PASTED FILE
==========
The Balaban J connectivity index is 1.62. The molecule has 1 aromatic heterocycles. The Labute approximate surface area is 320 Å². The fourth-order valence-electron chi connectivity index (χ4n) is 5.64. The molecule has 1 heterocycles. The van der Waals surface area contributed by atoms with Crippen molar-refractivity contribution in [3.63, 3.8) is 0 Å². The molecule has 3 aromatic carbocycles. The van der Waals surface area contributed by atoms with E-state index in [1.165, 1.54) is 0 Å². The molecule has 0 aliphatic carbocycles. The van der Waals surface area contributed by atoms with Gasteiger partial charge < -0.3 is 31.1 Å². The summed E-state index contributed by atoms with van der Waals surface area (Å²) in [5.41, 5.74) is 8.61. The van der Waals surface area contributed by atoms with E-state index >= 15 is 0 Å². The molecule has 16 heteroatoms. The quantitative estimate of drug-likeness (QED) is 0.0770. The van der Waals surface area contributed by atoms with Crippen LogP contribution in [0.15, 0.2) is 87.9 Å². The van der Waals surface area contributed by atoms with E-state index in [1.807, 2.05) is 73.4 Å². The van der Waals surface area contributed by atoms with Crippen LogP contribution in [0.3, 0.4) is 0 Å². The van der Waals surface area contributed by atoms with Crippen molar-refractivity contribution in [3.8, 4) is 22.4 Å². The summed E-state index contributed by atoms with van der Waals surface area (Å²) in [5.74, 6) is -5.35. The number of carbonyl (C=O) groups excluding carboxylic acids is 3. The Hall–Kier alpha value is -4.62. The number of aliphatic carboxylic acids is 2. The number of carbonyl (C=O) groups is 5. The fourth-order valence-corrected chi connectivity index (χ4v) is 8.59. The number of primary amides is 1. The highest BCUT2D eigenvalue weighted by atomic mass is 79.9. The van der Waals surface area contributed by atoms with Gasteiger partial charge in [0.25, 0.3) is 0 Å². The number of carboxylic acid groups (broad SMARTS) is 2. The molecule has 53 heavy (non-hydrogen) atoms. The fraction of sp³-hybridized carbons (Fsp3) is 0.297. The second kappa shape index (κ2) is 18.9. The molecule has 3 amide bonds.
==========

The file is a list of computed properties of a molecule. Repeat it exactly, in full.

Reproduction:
The Balaban J connectivity index is 1.62. The molecule has 1 aromatic heterocycles. The Labute approximate surface area is 320 Å². The fourth-order valence-electron chi connectivity index (χ4n) is 5.64. The molecule has 1 heterocycles. The van der Waals surface area contributed by atoms with Crippen molar-refractivity contribution in [3.63, 3.8) is 0 Å². The molecule has 3 aromatic carbocycles. The van der Waals surface area contributed by atoms with E-state index in [1.165, 1.54) is 0 Å². The molecule has 0 aliphatic carbocycles. The van der Waals surface area contributed by atoms with Gasteiger partial charge < -0.3 is 31.1 Å². The summed E-state index contributed by atoms with van der Waals surface area (Å²) in [5.41, 5.74) is 8.61. The van der Waals surface area contributed by atoms with E-state index >= 15 is 0 Å². The molecule has 16 heteroatoms. The quantitative estimate of drug-likeness (QED) is 0.0770. The van der Waals surface area contributed by atoms with Crippen LogP contribution in [0.15, 0.2) is 87.9 Å². The van der Waals surface area contributed by atoms with E-state index in [1.807, 2.05) is 73.4 Å². The van der Waals surface area contributed by atoms with Crippen LogP contribution in [0.3, 0.4) is 0 Å². The van der Waals surface area contributed by atoms with Crippen molar-refractivity contribution in [3.8, 4) is 22.4 Å². The summed E-state index contributed by atoms with van der Waals surface area (Å²) in [5.74, 6) is -5.35. The number of carbonyl (C=O) groups excluding carboxylic acids is 3. The Hall–Kier alpha value is -4.62. The number of aliphatic carboxylic acids is 2. The number of carbonyl (C=O) groups is 5. The fourth-order valence-corrected chi connectivity index (χ4v) is 8.59. The number of primary amides is 1. The highest BCUT2D eigenvalue weighted by atomic mass is 79.9. The van der Waals surface area contributed by atoms with Gasteiger partial charge in [0.25, 0.3) is 0 Å². The number of carboxylic acid groups (broad SMARTS) is 2. The molecule has 53 heavy (non-hydrogen) atoms. The fraction of sp³-hybridized carbons (Fsp3) is 0.297. The second kappa shape index (κ2) is 18.9. The molecule has 3 amide bonds.